There’s no telling for certain whether Los Angeles Police Department Chief Michel Moore was out to distract attention from the $1.27 million pension bonus he took a few weeks before landing in his new post.

It seemed that way, though, when Moore followed up disclosure of his pension gusher with public mention of a “radical amnesty” on unenforced bench warrants for quality-of-life misdemeanors that are stacked up against thousands of homeless folks. The situation has grown out of a system that’s become a revolving door, with many offenders going from the streets to jail to court to back where they started – only to have the process begin again.

The proposal to wipe away a big backlog holds obvious appeal to subjects of the warrants as well as some of Moore’s likeliest critics, including genuine community advocates as well as opportunists who stand to gain from any discontent with LAPD.

Moore painted the plan as a common-sense concession to reality and resources in Los Angeles.

Our concern is the absence of any acknowledgement that the backlog is a symptom of larger problems of homelessness – a matter of obvious and growing concern to the community of business and the rest of society.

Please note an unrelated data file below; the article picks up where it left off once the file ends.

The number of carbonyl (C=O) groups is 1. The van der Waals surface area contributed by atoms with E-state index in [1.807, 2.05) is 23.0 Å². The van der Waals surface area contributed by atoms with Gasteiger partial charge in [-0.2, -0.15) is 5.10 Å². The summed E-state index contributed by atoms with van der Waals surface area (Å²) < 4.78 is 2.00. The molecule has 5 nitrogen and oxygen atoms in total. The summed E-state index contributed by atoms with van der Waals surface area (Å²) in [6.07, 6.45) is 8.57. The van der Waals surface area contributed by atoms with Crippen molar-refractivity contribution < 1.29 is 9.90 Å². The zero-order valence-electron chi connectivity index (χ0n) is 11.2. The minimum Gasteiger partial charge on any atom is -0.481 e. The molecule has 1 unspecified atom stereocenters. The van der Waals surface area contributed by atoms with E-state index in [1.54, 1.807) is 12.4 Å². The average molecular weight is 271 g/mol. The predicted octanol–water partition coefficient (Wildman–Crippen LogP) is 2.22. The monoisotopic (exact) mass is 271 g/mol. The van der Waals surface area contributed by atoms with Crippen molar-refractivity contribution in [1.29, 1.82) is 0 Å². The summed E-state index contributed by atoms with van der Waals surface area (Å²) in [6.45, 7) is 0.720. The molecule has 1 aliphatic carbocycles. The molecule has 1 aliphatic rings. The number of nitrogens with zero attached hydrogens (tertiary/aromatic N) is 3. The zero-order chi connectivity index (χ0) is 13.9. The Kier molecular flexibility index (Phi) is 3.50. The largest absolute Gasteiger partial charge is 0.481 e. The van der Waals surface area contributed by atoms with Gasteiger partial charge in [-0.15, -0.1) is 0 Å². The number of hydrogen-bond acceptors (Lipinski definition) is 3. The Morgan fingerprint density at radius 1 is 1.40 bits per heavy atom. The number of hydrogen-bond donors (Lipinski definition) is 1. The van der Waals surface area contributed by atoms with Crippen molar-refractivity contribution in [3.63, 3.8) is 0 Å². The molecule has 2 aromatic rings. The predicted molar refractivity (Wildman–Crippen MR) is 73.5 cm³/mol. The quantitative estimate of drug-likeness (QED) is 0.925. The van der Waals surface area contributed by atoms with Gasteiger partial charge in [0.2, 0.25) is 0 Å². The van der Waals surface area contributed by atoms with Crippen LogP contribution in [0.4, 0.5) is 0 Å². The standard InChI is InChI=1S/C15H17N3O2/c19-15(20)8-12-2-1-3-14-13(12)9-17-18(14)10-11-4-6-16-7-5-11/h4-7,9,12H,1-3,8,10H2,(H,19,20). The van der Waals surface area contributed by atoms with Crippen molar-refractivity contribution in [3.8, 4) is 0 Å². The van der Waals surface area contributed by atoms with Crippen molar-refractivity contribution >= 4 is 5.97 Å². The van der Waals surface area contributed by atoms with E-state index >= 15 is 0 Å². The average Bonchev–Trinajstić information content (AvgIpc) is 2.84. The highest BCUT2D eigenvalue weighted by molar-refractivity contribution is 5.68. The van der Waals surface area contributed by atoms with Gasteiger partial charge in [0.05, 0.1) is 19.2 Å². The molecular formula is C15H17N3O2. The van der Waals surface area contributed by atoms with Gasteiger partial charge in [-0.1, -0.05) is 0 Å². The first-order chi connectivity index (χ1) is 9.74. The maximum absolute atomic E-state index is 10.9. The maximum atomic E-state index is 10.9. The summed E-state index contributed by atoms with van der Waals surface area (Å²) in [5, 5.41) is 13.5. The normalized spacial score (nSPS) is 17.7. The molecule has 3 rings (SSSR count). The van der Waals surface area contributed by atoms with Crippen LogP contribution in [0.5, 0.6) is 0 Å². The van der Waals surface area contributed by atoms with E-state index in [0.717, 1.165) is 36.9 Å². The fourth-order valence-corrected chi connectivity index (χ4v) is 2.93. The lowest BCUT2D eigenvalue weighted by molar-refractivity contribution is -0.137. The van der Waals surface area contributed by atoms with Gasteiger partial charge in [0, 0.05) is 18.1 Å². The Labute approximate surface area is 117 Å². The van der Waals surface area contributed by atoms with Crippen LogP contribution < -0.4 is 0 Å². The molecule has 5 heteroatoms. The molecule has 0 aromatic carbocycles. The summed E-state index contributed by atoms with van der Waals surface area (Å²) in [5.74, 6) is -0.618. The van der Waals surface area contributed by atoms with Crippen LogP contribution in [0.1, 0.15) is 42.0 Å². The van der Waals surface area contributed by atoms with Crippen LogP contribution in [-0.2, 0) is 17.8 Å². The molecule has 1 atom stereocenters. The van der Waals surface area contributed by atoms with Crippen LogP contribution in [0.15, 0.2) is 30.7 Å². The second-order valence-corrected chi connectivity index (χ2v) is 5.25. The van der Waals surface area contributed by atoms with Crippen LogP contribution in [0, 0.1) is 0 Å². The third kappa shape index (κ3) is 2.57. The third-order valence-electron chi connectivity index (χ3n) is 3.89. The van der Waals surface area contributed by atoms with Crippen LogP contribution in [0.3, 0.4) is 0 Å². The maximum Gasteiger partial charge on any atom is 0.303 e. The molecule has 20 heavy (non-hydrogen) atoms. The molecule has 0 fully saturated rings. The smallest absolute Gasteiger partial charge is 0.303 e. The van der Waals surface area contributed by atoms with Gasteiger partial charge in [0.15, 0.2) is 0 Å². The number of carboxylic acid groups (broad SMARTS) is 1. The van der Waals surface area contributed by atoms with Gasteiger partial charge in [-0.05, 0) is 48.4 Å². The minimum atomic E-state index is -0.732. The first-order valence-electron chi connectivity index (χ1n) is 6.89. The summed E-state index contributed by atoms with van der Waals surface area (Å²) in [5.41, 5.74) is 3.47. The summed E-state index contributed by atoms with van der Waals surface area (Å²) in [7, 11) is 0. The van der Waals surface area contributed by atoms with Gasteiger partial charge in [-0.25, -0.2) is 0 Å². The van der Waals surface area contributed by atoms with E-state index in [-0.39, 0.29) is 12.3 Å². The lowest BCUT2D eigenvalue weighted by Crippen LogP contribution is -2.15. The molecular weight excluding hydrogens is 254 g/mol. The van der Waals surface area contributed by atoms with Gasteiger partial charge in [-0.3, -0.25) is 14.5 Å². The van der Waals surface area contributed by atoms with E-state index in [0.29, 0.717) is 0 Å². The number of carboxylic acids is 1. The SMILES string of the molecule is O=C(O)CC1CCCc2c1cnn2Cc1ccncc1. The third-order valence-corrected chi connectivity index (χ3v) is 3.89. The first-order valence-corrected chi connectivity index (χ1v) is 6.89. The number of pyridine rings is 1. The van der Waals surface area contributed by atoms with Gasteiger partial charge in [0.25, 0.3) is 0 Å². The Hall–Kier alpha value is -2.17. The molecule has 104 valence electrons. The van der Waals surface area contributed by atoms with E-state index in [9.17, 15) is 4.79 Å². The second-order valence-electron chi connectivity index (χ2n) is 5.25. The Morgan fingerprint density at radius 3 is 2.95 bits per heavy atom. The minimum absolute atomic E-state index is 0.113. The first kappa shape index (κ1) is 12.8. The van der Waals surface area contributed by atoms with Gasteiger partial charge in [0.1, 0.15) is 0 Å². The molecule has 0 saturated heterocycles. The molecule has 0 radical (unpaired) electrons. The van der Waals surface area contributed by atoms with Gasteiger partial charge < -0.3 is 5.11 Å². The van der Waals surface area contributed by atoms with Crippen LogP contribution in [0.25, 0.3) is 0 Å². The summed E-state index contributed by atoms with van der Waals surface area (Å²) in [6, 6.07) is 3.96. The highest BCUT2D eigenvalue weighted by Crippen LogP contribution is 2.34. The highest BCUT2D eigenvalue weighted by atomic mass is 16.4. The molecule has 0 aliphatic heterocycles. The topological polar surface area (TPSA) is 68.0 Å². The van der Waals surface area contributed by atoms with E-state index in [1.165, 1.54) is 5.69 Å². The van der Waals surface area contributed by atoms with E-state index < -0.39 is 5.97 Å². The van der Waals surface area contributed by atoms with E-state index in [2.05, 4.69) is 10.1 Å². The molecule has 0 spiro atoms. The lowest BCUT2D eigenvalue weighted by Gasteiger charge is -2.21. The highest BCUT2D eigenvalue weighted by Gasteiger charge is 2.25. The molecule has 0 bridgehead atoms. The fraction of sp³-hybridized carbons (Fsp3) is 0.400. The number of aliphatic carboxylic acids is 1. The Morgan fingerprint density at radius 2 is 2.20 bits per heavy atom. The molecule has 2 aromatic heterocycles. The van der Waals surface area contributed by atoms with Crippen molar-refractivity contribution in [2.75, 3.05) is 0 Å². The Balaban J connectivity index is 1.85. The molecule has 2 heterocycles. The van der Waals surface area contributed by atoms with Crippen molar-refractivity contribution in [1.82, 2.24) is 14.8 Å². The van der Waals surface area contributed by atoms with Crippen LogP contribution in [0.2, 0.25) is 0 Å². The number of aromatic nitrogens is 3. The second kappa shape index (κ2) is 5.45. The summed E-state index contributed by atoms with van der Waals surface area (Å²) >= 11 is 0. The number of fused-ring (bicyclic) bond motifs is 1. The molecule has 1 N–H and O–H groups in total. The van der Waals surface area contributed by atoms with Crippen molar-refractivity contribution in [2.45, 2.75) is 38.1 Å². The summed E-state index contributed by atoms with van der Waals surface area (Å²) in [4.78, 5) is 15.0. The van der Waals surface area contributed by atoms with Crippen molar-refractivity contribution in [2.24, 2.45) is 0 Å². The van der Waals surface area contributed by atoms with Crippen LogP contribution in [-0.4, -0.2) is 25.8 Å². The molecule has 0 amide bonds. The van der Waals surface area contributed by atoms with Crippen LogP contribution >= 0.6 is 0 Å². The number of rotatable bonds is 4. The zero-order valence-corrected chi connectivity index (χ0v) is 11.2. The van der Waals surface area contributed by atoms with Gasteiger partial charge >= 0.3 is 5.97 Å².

Purging the citations might give some temporary relief to our social service and criminal justice systems, both of which remain ill-suited to handle their duties comprehensively in this regard. It also would cut a break to a portion of the homeless population that’s the most obvious example of the joint systemic failure.

Both of those favors would apparently be fleeting, though. Moore said there would be no substantive change to how LAPD enforces quality-of-life crimes. So what’s to stop another backlog of warrants from eventually rendering the police work behind the citations meaningless?

Crime is devastating and expensive in both its effects and the fear it fosters. Fear is often a perception rooted in a sense of lawlessness – the sort of atmosphere that takes hold when a city decides that it’s unrealistic to actually follow through on the work of policing quality-of-life offenses at street level.

Moore’s prescription, it seems, treats the matter as a bureaucratic headache rather than what it is: a festering wound at the heart of the city.

The timing of Moore’s announcement –shortly after revelations about the lucrative pension payout he secured by retiring briefly from the department before officially starting as chief – compounds our concerns. The plan smacks of a political tactic rather than strategic planning.

Moore isn’t solely responsible for this mess, to be sure. His civilian bosses in city government and elected and appointed officials at all other levels of government have roles to play.

Moore could, however, conduct a full-throated campaign to do more than reset the assembly line that has our criminal justice and social service systems punching tickets for violators as they return to the streets.

We urge Moore to think that that through – but only after he’s been through the wringer on whatever problems his pension bonus might bring.

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